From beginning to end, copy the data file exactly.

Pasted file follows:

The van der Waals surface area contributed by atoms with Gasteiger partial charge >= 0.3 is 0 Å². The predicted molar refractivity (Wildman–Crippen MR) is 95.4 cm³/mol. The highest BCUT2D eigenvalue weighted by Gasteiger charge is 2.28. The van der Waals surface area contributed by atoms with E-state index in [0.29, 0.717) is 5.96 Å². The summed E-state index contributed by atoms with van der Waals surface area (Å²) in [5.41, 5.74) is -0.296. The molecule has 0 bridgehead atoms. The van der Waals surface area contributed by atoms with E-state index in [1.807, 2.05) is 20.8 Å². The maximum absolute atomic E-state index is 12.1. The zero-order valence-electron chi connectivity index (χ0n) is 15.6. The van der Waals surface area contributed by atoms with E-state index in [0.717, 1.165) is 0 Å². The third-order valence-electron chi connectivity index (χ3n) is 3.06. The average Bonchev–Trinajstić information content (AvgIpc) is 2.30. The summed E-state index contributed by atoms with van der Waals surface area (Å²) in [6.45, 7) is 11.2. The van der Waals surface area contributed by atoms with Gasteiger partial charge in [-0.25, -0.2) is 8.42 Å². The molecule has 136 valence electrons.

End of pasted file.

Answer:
The van der Waals surface area contributed by atoms with Gasteiger partial charge >= 0.3 is 0 Å². The predicted molar refractivity (Wildman–Crippen MR) is 95.4 cm³/mol. The highest BCUT2D eigenvalue weighted by Gasteiger charge is 2.28. The van der Waals surface area contributed by atoms with E-state index in [0.29, 0.717) is 5.96 Å². The summed E-state index contributed by atoms with van der Waals surface area (Å²) in [5.41, 5.74) is -0.296. The molecule has 0 bridgehead atoms. The van der Waals surface area contributed by atoms with E-state index in [1.807, 2.05) is 20.8 Å². The maximum absolute atomic E-state index is 12.1. The zero-order valence-electron chi connectivity index (χ0n) is 15.6. The van der Waals surface area contributed by atoms with E-state index in [0.717, 1.165) is 0 Å². The third-order valence-electron chi connectivity index (χ3n) is 3.06. The average Bonchev–Trinajstić information content (AvgIpc) is 2.30. The summed E-state index contributed by atoms with van der Waals surface area (Å²) in [6.45, 7) is 11.2. The van der Waals surface area contributed by atoms with Gasteiger partial charge in [-0.25, -0.2) is 8.42 Å². The molecule has 136 valence electrons.